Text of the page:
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Speed camera advice stresses safety aspect


ENGINEERS AND motoring groups this week welcomed new government guidelines which recommend that cameras are used to boost safety and not just raise money.

Guidance from the Department for Transport says that camera use should strike a balance between safety and public hostility.

The new rules tighten up the definition of what is considered a dangerous road to prevent widespread installation of fixed cameras over long stretches of road.

This is intended to prevent the mass installation of cameras and head off accusations that they are being used just to raise money.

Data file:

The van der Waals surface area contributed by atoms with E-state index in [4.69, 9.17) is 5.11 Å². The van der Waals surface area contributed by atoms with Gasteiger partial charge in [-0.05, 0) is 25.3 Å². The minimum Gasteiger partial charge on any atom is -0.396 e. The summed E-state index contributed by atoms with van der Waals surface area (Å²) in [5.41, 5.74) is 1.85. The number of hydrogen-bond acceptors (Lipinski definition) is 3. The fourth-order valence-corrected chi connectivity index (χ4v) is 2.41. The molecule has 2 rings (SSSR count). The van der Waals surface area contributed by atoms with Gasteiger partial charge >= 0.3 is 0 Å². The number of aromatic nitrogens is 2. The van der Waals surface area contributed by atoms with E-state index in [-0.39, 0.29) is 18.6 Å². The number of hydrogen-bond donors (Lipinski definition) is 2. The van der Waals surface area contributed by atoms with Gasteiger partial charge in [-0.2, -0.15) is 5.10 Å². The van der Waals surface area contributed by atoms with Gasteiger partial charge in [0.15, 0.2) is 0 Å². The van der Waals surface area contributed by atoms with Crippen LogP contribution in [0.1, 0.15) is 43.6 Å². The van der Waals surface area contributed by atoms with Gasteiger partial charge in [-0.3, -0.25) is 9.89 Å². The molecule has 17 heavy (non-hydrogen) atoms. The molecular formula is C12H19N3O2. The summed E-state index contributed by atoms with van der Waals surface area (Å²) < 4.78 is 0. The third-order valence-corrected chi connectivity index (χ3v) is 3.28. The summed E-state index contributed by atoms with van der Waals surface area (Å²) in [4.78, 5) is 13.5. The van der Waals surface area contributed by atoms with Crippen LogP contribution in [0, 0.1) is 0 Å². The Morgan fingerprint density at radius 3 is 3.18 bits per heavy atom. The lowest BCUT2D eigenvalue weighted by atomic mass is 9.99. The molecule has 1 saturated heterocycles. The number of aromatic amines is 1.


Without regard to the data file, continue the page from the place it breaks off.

'The main thrust of the new rules is to change the emphasis from introduction of cameras to management of existing installations, ' said ICE Municipal Board chairman Douglas Pigg.

But campaigners at the Slower Speeds Initiative (SSI) accused the DfT of pandering to motorists by 'making enforcement more difficult'.

'No one should apologise for simply enforcing the law, especially when the safety effects are so clearly demonstrated, ' said an SSI spokeswoman.

She said the rules continued to allow cameras to be installed only after accidents had happened. 'The idea people have to be killed or injured first is morally wrong, ' she said.

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